occupational medicine

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Related to Occupational safety and health: National Institute for Occupational Safety and Health

occupational medicine

[‚ä·kyə′pā·shən·əl ′med·i·sən]
(medicine)
The branch of medicine which deals with the relationship of humans to their occupations, for the purpose of the prevention of disease and injury and the promotion of optimal health, productivity, and social adjustment.
McGraw-Hill Dictionary of Scientific & Technical Terms, 6E, Copyright © 2003 by The McGraw-Hill Companies, Inc.
References in periodicals archive ?
Department of Labor's Occupational Outlook Handbook projects that employment of occupational safety and health technicians should grow about 11 percent from 2012 to 2022.
Two members represent state governments: Steven Hawkins, assistant administrator, Tennessee Occupational Safety and Health Administration, Nashville (reappointed); and, Charles Stribling, occupational safety and health federal-state coordinator, Kentucky Labor Cabinet, Department of Workplace Standards, Frankfort (current).
Moreover, governments should consider the ratification of the ILO Promotional Framework for Occupational Safety and Health Convention, 2006 as a priority, as well as other relevant ILO conventions on safety and health at work and ensure the implementation of their provisions, as a means to improve national performance on safety and health at work in a systematic way," Mr Shubbar said.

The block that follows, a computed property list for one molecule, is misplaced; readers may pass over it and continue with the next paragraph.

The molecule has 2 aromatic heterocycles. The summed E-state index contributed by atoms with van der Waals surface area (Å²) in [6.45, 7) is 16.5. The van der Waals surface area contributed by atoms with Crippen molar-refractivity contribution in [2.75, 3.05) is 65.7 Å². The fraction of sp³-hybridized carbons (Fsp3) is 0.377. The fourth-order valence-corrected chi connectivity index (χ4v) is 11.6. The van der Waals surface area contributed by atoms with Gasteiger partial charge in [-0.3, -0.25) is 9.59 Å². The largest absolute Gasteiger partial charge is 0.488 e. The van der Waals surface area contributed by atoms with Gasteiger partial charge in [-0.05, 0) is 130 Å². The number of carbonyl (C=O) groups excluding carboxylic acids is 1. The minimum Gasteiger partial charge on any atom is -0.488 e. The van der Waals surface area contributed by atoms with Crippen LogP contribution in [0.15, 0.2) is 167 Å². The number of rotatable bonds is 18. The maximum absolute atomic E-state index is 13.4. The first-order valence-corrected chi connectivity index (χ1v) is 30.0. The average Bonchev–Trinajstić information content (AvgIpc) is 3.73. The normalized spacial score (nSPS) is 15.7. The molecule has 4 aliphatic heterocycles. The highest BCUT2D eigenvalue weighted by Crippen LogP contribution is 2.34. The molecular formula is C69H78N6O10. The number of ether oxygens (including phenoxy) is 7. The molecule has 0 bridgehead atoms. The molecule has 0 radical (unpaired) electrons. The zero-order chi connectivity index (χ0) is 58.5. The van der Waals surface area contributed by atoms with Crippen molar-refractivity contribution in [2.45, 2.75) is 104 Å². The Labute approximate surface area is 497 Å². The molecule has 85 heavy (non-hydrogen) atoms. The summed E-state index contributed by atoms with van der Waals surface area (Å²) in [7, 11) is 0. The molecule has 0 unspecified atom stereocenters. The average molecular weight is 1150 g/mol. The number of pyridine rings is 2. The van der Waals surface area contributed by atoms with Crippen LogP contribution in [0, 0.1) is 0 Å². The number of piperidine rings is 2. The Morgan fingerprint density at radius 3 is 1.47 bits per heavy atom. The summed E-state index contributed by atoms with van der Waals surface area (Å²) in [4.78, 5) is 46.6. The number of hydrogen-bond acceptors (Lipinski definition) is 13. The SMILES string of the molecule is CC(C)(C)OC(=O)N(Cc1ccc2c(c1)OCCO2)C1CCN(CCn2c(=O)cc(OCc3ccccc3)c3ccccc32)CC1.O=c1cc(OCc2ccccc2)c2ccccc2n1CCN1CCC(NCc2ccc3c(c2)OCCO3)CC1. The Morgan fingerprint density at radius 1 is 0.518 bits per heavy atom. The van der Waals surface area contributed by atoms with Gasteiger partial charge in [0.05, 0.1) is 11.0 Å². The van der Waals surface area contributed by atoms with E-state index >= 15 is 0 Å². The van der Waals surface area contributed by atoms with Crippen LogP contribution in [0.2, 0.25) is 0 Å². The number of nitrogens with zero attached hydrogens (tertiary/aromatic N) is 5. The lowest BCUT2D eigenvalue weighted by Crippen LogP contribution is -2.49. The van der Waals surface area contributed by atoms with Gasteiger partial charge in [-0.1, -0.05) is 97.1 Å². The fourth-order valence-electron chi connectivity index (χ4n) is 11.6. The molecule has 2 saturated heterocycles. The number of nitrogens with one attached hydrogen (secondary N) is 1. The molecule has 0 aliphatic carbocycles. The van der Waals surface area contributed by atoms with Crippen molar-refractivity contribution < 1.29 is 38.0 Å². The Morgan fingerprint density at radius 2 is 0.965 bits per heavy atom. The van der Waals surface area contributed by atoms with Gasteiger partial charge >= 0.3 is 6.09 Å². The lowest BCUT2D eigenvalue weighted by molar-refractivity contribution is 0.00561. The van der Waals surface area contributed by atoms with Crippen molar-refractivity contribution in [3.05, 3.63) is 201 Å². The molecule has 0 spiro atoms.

In addition to liability for testing for genetic predisposition, employers may find themselves liable for not testing under common law theories of liability and the Occupational Safety and Health Act of 1970 (OSHA).
He has now embarked on a new challenge - to become the first person ever to achieve NVQ level five in Occupational Safety and Health through eNVQ.
NIOSH (National Institute for Occupational Safety and Health).
OSHAS 18001 -- Occupational Safety and Health Assessment Standard
While non-fatal injury and occupational illness rates have been falling in workplaces across Canada and the United States, rates in health care and the social services have been soaring (Boyd, 1995; National Institute for Occupational Safety and Health, 2000).
Much has been learned through the efforts of pioneers in many disciplines, and millions of cases of OHL have been prevented, especially since the implementation of the Occupational Safety and Health Act (OSHA) and its hearing conservation amendment in the United States in 1983.
SPI's Occupational Health and Environmental Issues Committee (OHEIC) has recognized 190 work sites with Safety Awards in its 2002 Occupational Safety and Health Survey.
The Occupational Safety and Health Administration (OSHA), Centers for Disease Control and Prevention (CDC), American Dental Association (ADA), and OSAP have outlined procedures that protect occupational health and enhance patient safety.
* CISILO, a bibliographic database with references to international occupational health and safety literature, is produced by the International Occupational Safety and Health Information Centre in Geneva.

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